Hearing the Escher staircase

Escher staircaseYou know this staircase, right?

In class, we heard the auditory analog of this visual illusion: the “Shepard-Risset glissando”, named after the two guys who worked on it. [sound sample]

The trick here is that the sound contains four notes all an octave apart, with the loudness of each note sneakily adjusted as the pitch of the notes climbs.

To understand this trick better, here’s a good visualization and demo of the discrete Shepard scale:
Visualization of the Shepard Effect

Much more discussion of how it all works on the Shepard tone Wikipedia page, which includes another sound sample of the glissando…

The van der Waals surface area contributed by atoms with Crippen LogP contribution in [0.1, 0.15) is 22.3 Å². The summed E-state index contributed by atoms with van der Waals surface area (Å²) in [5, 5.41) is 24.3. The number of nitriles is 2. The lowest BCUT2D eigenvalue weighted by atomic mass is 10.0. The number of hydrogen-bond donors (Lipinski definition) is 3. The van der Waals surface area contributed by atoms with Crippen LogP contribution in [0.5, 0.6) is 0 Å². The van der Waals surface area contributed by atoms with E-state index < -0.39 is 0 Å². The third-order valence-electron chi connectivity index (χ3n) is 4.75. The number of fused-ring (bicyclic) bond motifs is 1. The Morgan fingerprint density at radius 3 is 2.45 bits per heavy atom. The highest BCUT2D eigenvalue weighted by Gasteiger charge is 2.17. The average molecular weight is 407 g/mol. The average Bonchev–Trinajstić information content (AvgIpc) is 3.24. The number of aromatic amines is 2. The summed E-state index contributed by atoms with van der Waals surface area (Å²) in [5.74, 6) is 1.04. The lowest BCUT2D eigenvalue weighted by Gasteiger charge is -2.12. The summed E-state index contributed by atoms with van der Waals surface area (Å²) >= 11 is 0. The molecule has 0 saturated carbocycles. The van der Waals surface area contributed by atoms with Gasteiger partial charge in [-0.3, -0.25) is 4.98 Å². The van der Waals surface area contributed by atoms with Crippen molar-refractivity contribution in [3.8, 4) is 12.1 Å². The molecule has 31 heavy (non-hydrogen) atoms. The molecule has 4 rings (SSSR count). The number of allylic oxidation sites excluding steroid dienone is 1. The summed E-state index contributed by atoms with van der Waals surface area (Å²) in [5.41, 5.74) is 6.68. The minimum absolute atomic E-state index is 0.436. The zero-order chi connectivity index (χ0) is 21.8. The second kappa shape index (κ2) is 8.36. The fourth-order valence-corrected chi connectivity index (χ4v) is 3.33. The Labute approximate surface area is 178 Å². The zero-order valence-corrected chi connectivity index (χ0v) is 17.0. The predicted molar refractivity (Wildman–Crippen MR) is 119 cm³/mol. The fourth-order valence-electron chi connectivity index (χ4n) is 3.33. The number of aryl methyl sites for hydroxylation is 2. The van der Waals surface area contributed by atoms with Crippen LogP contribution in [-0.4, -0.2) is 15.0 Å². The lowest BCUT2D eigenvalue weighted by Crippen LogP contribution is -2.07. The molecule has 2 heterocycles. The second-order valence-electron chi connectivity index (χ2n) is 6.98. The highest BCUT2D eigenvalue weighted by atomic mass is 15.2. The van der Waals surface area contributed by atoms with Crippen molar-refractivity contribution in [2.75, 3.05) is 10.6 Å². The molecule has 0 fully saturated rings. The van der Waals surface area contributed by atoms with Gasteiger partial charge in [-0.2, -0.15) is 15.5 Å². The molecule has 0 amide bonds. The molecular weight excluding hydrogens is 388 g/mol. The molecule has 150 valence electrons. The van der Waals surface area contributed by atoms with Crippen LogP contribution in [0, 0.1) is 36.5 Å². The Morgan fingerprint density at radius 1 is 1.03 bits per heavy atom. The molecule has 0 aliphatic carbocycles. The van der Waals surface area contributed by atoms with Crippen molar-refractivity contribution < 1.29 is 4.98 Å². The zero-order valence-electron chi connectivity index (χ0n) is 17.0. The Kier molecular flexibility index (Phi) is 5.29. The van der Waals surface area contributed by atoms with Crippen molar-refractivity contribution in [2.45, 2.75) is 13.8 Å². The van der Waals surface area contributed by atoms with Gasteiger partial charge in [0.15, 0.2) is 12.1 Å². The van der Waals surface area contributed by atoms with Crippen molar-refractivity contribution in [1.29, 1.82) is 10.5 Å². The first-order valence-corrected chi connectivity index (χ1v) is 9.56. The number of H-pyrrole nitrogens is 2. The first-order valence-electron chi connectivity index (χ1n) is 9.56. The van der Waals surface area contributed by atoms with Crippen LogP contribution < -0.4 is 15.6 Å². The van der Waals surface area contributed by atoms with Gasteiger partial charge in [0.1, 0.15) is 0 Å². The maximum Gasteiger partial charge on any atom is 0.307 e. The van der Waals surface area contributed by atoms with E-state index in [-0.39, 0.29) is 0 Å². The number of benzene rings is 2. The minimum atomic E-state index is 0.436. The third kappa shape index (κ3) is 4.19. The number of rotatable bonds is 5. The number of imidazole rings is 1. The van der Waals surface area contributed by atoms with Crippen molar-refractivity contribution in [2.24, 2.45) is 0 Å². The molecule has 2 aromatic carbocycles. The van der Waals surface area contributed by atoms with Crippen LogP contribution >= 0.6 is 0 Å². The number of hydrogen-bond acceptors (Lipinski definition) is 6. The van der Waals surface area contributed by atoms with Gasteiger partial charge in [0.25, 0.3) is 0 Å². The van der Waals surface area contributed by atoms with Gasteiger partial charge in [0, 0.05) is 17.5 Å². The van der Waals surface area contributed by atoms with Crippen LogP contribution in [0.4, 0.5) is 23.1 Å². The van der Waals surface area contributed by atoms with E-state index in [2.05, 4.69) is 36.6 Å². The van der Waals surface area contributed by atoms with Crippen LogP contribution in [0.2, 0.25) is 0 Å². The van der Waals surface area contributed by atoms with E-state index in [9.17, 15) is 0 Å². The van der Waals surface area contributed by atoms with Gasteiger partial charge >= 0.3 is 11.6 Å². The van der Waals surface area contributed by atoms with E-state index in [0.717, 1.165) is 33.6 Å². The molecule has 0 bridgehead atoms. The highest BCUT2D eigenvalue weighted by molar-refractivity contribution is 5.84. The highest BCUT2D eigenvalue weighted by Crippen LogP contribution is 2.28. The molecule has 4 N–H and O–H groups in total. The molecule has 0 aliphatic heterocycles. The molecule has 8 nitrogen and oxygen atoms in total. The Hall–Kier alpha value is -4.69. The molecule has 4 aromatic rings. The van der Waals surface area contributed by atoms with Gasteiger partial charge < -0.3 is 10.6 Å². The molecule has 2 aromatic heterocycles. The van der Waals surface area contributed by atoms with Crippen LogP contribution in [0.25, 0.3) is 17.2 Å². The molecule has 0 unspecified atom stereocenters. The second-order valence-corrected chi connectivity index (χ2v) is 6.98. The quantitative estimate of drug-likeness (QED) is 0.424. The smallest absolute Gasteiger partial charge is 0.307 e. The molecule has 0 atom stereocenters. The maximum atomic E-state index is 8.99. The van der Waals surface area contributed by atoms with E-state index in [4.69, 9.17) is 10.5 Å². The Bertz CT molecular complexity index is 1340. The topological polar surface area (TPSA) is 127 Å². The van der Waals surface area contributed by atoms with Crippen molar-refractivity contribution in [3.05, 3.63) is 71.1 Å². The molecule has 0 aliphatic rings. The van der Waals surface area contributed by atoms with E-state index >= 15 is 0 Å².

An independently discovered version of the Shepard tone appears at the beginning and end of the 1976 album A Day At The Races by the band Queen. The piece consists of a number of electric-guitar parts following each other up a scale in harmony, with the notes at the top of the scale fading out as new ones fade in at the bottom. Lose Control by Missy Elliott also seems to feature an ascending Shepard tone as a recurring theme (via the sampled synthesizers from Cybotron’s song “Clear”.) “Echoes”, a 23-minute song by Pink Floyd, concludes with a rising Shepard tone.

April 9, 2007. academics, sound. No Comments.

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